No matter what happens, the shape of the race has been changed irrevocably, with the side-effect that it will almost certainly make the mountain stages more exciting. Evans can ride defensively, while it is incumbent on those who still believe they can win – realistically, Rigoberto Uran (Omega Pharma-Quick Step) and Nairo Quintana (Movistar) and that’s about it – to attack at every possible opportunity when the road turns skywards.

For others, focus may switch from a high GC finish to the pursuit of stage wins. Note, for instance, that 2012 third-place finisher and Stelvio winner Thomas de Gendt (OPQS) already trails by over 17 minutes. Look out for him and perhaps Roche to animate the race in the high mountains.

INJURY UPDATE: Katusha have reported three of their riders are out of the race. Rodriguez has two broken ribs and a broken thumb. Caruso has no additional fracture beyond his Belfast scaphoid injury but has major contusions to his left leg. And Angel Vicioso has a three-fold fracture of the femur. Ouch.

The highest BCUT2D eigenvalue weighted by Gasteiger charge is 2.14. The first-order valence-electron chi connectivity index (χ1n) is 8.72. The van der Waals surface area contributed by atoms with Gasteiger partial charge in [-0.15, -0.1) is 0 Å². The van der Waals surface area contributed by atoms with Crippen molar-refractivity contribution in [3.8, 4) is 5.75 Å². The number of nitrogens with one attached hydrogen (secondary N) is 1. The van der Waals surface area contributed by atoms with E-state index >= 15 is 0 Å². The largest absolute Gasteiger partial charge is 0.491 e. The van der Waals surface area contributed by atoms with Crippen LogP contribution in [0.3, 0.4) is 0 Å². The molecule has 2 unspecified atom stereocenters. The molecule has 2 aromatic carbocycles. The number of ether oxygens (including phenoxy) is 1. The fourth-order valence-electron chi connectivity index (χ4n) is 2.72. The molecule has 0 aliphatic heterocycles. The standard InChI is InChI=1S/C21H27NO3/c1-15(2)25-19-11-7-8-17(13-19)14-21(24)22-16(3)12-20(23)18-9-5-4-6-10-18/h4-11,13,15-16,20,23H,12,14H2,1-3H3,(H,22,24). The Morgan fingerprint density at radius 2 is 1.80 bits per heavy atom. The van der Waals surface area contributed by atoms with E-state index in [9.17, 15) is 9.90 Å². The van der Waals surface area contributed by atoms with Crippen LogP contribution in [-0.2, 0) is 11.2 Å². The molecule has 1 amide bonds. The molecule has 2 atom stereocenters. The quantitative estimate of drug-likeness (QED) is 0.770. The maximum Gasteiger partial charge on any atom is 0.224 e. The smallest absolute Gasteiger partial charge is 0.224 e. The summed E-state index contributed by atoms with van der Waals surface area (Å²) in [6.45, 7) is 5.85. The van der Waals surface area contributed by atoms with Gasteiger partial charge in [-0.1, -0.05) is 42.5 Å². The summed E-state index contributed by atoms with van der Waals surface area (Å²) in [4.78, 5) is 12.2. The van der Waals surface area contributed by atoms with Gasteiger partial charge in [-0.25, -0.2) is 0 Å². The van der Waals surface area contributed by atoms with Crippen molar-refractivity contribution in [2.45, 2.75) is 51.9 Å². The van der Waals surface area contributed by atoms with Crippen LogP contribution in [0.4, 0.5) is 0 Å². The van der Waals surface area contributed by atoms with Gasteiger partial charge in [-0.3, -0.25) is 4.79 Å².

VeloVoices rider of the day

Today we have not one but two riders of the day. Daniel Oss and Steve Morabito are career domestiques – Oss has not won an individual race since 2010, Morabito 2007 – but both are invaluable members of Evans’ BMC team.

It was their sterling work at the front of the lead group that held the peloton at arm’s length as they charged to the foot of the final climb, before piloting Evans beyond the flamme rouge. Without them, their attack would probably have been swallowed up. As it was, they put their leader into a position from which the Giro is now his to lose.

Stage 6 result

1. Michael Matthews (Orica-GreenEDGE) 6:37:01

2. Tim Wellens (Lotto-Belisol) same time

3. Cadel Evans (BMC) s/t

4. Matteo Rabottini (Neri Sottoli-Yellow Fluo) s/t

5. Ivan Santaromita (Orica-GreenEDGE) +0:13

General classification

1. Michael Matthews (Orica-GreenEDGE) 24:18:14

2. Cadel Evans (BMC) +0:21

3. Rigoberto Uran (Omega Pharma-Quick Step) +1:18

4. Rafal Majka (Tinkoff-Saxo) +1:25

5. Steve Morabito (BMC) +1:25

6. Matteo Rabottini (Neri Sottoli-Yellow Fluo) same time

7. Ivan Santaromita (Orica-GreenEDGE) +1:47

8. Fabio Aru (Astana) +1:51

9. Tim Wellens (Lotto-Belisol) +1:52

10. Ivan Basso (Cannondale) +2:06

Points leader: Elia Viviani (Cannondale).

Mountains classification: Michael Matthews (Orica-GreenEDGE).

Best young rider: Michael Matthews (Orica-GreenEDGE).

Team classification: Astana.

Links: Official websitecyclingnews.com

3 thoughts on “Giro stage 6: Evans in the box seat on the day the Giro turned upside-down